Netflix reported higher-than-expected revenue and earnings, along with more than 5 million more subscribers, in its third-quarter financial report this week. The video streaming service said in a live-streamed conference on YouTube that revenue hit $2.98 billion and earnings equated to $0.37 per share. Projections compiled by Reuters forecasted $2.97 billion in revenue and earnings of $0.32 per share. Net subscriber additions, meanwhile, reached 5.3 million, well ahead of analysts’ prediction of 4.5 million.

In addition to the encouraging financial results, company executives addressed its prices, the direction of its original movies and shows, departures, and terminations of partnerships with show suppliers in a conference call.

Netflix officials claimed its pricing parameters remained “relative to the value of the content they’re streaming.”

Executives said the company is in no hurry to make significant changes regarding their pricing bracket. Despite criticism from some investors that its prices were too low, the company aims to continue slow, steady growth in content and pricing.

“We’ve tried to maintain that feeling that consumers have that we’re a great value in terms of the amount of content we have relative to the prices,” said co-founder and CEO Reed Hastings.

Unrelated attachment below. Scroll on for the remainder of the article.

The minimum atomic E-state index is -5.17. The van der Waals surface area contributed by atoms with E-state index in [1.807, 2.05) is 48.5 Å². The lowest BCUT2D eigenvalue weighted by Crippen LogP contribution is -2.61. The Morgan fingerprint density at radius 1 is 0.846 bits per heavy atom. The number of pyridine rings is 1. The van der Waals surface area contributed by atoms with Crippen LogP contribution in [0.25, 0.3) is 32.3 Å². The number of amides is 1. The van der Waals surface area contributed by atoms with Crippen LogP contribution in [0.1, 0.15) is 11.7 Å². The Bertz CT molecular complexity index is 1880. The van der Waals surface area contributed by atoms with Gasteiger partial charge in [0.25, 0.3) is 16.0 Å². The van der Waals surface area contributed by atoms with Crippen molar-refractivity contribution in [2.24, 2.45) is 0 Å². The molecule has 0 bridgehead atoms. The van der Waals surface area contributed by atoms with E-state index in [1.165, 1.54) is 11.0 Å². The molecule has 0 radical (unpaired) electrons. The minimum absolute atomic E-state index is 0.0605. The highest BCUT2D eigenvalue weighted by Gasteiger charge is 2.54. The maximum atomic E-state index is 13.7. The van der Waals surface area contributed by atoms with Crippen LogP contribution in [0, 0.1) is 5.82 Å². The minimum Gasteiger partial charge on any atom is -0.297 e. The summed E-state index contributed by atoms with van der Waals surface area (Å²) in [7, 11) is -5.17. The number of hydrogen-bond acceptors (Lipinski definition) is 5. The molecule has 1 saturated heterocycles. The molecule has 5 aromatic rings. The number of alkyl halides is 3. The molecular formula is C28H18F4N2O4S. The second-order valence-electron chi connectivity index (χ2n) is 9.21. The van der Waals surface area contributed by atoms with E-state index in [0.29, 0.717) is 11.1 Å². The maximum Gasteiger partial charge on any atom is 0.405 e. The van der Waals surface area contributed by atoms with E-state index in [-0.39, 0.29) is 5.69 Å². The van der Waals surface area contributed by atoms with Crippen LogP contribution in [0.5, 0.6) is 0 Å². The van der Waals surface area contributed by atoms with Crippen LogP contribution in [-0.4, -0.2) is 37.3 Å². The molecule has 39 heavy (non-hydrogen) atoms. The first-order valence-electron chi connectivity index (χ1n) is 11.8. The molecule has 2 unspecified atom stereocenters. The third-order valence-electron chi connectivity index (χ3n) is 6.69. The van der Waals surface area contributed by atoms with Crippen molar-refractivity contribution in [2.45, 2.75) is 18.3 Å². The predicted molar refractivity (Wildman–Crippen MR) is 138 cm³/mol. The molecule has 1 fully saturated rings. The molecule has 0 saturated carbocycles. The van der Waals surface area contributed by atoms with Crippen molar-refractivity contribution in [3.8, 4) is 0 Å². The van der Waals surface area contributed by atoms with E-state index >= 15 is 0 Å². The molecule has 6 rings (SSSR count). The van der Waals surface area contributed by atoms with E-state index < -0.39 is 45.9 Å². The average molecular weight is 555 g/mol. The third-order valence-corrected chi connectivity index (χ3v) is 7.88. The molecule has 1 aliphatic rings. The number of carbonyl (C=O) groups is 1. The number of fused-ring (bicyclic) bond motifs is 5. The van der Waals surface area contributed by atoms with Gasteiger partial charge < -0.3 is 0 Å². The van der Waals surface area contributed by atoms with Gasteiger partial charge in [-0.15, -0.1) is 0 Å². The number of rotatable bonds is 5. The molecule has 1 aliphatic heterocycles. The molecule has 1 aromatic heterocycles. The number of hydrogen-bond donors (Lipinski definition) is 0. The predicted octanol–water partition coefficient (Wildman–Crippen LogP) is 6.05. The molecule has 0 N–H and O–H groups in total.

Chief Content Officer Ted Sarandos, meanwhile, downplayed concerns about partners ending their agreements with Netflix, either to work with rival streaming services or, like Disney, launch their own.

“I think everyone is going to have their own strategies, and it’s exciting that everyone is trying to make over-the-top television better and better,” Sarandos said. “I think that is good for all of us, and we just have to focus on creating content that our members can’t live without and get excited about every month, along with not getting distracted by the competitive landscape around us. Whether or not one of our partners decides to make content for us or compete with us, that’s really a decision they have to make based on their own business.”

Sarandos also did not express concern about any impact from fewer licenses on the amount of original shows and movies offered by Netflix.

“We think it’s great for innovation and consumers to have a lot of choices, and that we just have to be the best choice out there. The environment isn’t a lot different than it is in the television world, where FOX produces for ABC and NBC produces for FOX, so I think those choices are made on a case-by-case basis,” Sarandos said when asked about increased licenses from competitors. “We have long-term agreements with all these players. The shows we have are run of series, so if somebody chooses not to renew a deal, the successful shows with us will ride it out as long as they exist. “The Walking Dead.” for example, the deal with AMC expired two years ago, but the show remains a successful show on Netflix, and will as long as it exists.”

Executives said they do not anticipate a significant shift in the content consumers will see due to those long-term agreements and said the company continues to evaluate its partnerships.